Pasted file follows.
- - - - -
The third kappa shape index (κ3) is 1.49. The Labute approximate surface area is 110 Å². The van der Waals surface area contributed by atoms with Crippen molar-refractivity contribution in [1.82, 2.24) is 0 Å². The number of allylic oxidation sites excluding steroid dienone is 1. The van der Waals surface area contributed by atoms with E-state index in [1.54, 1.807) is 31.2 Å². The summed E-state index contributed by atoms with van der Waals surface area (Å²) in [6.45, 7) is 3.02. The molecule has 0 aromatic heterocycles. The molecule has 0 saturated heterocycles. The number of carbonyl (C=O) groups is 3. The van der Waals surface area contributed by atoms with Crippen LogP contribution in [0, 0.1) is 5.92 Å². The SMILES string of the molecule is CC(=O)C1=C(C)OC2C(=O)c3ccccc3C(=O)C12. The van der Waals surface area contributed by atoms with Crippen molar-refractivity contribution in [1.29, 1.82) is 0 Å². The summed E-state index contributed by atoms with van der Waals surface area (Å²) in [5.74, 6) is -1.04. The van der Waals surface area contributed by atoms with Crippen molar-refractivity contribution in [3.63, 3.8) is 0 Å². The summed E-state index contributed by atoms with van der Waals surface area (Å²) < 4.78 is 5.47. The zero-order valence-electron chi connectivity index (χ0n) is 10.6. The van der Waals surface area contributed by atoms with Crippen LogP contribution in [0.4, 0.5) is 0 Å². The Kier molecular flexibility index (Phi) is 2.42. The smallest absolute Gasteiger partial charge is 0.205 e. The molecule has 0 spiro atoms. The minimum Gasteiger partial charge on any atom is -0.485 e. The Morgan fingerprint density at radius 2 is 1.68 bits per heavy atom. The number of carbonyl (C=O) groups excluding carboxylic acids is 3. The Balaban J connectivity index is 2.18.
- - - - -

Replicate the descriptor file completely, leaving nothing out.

The third kappa shape index (κ3) is 1.49. The Labute approximate surface area is 110 Å². The van der Waals surface area contributed by atoms with Crippen molar-refractivity contribution in [1.82, 2.24) is 0 Å². The number of allylic oxidation sites excluding steroid dienone is 1. The van der Waals surface area contributed by atoms with E-state index in [1.54, 1.807) is 31.2 Å². The summed E-state index contributed by atoms with van der Waals surface area (Å²) in [6.45, 7) is 3.02. The molecule has 0 aromatic heterocycles. The molecule has 0 saturated heterocycles. The number of carbonyl (C=O) groups is 3. The van der Waals surface area contributed by atoms with Crippen LogP contribution in [0, 0.1) is 5.92 Å². The SMILES string of the molecule is CC(=O)C1=C(C)OC2C(=O)c3ccccc3C(=O)C12. The van der Waals surface area contributed by atoms with Crippen molar-refractivity contribution in [1.29, 1.82) is 0 Å². The summed E-state index contributed by atoms with van der Waals surface area (Å²) in [5.74, 6) is -1.04. The van der Waals surface area contributed by atoms with Crippen molar-refractivity contribution in [3.63, 3.8) is 0 Å². The summed E-state index contributed by atoms with van der Waals surface area (Å²) < 4.78 is 5.47. The zero-order valence-electron chi connectivity index (χ0n) is 10.6. The van der Waals surface area contributed by atoms with Crippen LogP contribution in [0.4, 0.5) is 0 Å². The Kier molecular flexibility index (Phi) is 2.42. The smallest absolute Gasteiger partial charge is 0.205 e. The molecule has 0 spiro atoms. The minimum Gasteiger partial charge on any atom is -0.485 e. The Morgan fingerprint density at radius 2 is 1.68 bits per heavy atom. The number of carbonyl (C=O) groups excluding carboxylic acids is 3. The Balaban J connectivity index is 2.18.